— As for Ai, she stays behind to help fool everyone. But what about her? She doesn’t have her own plans tonight? She doesn’t have her own friends that she would like to see? One problem with this show’s format is that it leaves the minor characters in the dust. Characters like Ai are a dime a dozen, but few anime ever really explain why these devoted servants go so far for their masters. Why does Ai love Kaguya so much?
— Even Yu springs into action. Even though he showed up much later in the series, I feel as though he has had much more growth than Miyuki. Our president hasn’t really changed. But I guess his golden opportunity is coming right up…
— Again, predictable drama is predictable. Kaguya hops into a cab to try and catch up with her friends. Unfortunately, there is too much traffic on the roads. She quickly decides to make her way there on foot instead. Unfortunately, she and Miyuki have the worst luck.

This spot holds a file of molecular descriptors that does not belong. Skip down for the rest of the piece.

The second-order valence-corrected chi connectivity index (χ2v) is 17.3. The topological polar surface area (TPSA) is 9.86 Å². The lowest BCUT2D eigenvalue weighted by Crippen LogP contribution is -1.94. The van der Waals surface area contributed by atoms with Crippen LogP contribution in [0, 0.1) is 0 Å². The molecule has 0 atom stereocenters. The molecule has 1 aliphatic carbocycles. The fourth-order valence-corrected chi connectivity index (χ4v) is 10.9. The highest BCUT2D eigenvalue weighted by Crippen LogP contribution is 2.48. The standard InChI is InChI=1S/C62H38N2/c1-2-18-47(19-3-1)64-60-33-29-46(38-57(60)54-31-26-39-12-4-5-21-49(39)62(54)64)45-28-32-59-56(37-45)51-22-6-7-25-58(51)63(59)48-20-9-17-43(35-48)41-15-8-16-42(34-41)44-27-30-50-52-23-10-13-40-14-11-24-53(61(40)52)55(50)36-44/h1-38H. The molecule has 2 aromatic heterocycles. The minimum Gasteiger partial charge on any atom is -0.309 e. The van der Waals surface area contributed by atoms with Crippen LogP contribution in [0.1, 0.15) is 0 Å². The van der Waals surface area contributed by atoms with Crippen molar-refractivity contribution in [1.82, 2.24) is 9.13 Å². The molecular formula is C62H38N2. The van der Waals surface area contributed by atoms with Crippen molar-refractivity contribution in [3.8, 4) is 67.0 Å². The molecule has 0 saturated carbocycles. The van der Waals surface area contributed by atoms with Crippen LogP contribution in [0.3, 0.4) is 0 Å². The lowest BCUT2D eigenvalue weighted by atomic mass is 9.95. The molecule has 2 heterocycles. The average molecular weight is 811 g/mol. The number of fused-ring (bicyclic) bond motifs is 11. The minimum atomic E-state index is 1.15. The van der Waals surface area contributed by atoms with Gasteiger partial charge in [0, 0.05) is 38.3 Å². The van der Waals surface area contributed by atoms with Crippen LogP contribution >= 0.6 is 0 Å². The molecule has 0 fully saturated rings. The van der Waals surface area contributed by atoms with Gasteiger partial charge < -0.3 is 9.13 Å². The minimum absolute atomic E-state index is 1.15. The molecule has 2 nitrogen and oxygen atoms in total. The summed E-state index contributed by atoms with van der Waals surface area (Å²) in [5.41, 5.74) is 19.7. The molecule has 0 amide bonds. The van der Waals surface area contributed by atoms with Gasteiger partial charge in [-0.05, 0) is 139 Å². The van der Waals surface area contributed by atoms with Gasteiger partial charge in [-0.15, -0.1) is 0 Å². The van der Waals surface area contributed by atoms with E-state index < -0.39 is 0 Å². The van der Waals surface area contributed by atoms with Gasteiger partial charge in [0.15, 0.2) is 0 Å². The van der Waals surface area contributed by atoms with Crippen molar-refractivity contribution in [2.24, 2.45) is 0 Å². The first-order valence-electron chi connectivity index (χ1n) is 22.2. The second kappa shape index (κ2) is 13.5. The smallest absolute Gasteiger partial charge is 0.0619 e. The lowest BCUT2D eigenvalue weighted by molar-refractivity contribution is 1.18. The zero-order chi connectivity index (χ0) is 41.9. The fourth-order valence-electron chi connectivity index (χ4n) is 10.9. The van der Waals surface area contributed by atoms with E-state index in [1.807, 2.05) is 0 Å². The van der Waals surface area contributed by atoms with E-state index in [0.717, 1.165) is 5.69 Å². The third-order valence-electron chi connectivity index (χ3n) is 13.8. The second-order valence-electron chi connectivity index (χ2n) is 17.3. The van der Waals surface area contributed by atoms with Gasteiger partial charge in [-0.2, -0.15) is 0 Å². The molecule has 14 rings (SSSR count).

— As soon as the girl even comes close to the destination, however, the festival is already over. People are on their way home. C’mon, it’s not even 8! Why is the party over already!
— So Kaguya goes to cry in a dark alleyway. I dunno, doesn’t seem safe to me. Then again, Japan is a billion time safer than the US, so shrug.
— Sure enough, just when everything seems bleak and hopeless, Miyuki shows up to save his damsel in distress. Without any shame or hesitation, he finally sounds like someone with a modicum of decisiveness. That’s it. That’s all the character development you’re going to get from Miyuki in this adaptation. Oh, I’m sure he’ll grow as a character later. But for this anime series — for these twelve episodes — this is all that I get. Sigh. The best part is that he’s going to return back to normal as soon as this night is over.
— You must always grab a girl by her wrist. Always.
— At some point, his hand slipped and now their fingers are touching. Lewd.
— This time, everyone’s together. They hop into a cab together, and the driver floors it. There’s apparently a city where the festivities were delayed due to rain, so Kaguya still has a chance to see the fireworks with her friends.